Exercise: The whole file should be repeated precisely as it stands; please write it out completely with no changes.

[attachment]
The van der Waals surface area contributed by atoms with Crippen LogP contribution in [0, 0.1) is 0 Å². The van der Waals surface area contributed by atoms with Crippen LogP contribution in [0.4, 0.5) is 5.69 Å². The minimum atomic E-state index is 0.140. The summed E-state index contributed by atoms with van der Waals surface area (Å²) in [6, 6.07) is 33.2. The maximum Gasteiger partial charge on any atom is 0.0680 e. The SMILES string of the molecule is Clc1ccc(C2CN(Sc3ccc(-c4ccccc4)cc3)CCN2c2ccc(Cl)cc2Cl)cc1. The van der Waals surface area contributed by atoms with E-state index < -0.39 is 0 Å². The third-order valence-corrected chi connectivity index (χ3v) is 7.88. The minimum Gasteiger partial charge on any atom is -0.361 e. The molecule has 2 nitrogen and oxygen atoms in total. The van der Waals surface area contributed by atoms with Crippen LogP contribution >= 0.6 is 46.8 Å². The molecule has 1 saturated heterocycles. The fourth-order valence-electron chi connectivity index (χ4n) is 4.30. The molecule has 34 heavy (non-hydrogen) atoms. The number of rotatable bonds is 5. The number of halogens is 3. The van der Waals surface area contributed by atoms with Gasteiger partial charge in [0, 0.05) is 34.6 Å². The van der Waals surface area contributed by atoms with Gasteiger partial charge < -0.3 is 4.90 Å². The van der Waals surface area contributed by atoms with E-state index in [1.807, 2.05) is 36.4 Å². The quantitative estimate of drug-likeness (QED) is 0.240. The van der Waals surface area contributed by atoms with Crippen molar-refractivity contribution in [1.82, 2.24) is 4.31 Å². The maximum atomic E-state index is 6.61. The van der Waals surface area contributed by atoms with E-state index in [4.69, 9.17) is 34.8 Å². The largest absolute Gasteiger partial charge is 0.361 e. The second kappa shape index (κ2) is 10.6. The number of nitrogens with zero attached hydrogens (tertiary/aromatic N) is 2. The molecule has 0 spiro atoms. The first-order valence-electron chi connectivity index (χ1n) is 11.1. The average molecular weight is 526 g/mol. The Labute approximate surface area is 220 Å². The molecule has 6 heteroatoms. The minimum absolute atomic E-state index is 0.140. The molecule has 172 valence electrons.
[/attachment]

The van der Waals surface area contributed by atoms with Crippen LogP contribution in [0, 0.1) is 0 Å². The van der Waals surface area contributed by atoms with Crippen LogP contribution in [0.4, 0.5) is 5.69 Å². The minimum atomic E-state index is 0.140. The summed E-state index contributed by atoms with van der Waals surface area (Å²) in [6, 6.07) is 33.2. The maximum Gasteiger partial charge on any atom is 0.0680 e. The SMILES string of the molecule is Clc1ccc(C2CN(Sc3ccc(-c4ccccc4)cc3)CCN2c2ccc(Cl)cc2Cl)cc1. The van der Waals surface area contributed by atoms with E-state index < -0.39 is 0 Å². The third-order valence-corrected chi connectivity index (χ3v) is 7.88. The minimum Gasteiger partial charge on any atom is -0.361 e. The molecule has 2 nitrogen and oxygen atoms in total. The van der Waals surface area contributed by atoms with Crippen LogP contribution >= 0.6 is 46.8 Å². The molecule has 1 saturated heterocycles. The fourth-order valence-electron chi connectivity index (χ4n) is 4.30. The molecule has 34 heavy (non-hydrogen) atoms. The number of rotatable bonds is 5. The number of halogens is 3. The van der Waals surface area contributed by atoms with Gasteiger partial charge in [0, 0.05) is 34.6 Å². The van der Waals surface area contributed by atoms with Gasteiger partial charge < -0.3 is 4.90 Å². The van der Waals surface area contributed by atoms with E-state index in [1.807, 2.05) is 36.4 Å². The quantitative estimate of drug-likeness (QED) is 0.240. The van der Waals surface area contributed by atoms with Crippen molar-refractivity contribution in [1.82, 2.24) is 4.31 Å². The maximum atomic E-state index is 6.61. The van der Waals surface area contributed by atoms with E-state index in [4.69, 9.17) is 34.8 Å². The largest absolute Gasteiger partial charge is 0.361 e. The second kappa shape index (κ2) is 10.6. The number of nitrogens with zero attached hydrogens (tertiary/aromatic N) is 2. The molecule has 0 spiro atoms. The first-order valence-electron chi connectivity index (χ1n) is 11.1. The average molecular weight is 526 g/mol. The Labute approximate surface area is 220 Å². The molecule has 6 heteroatoms. The minimum absolute atomic E-state index is 0.140. The molecule has 172 valence electrons.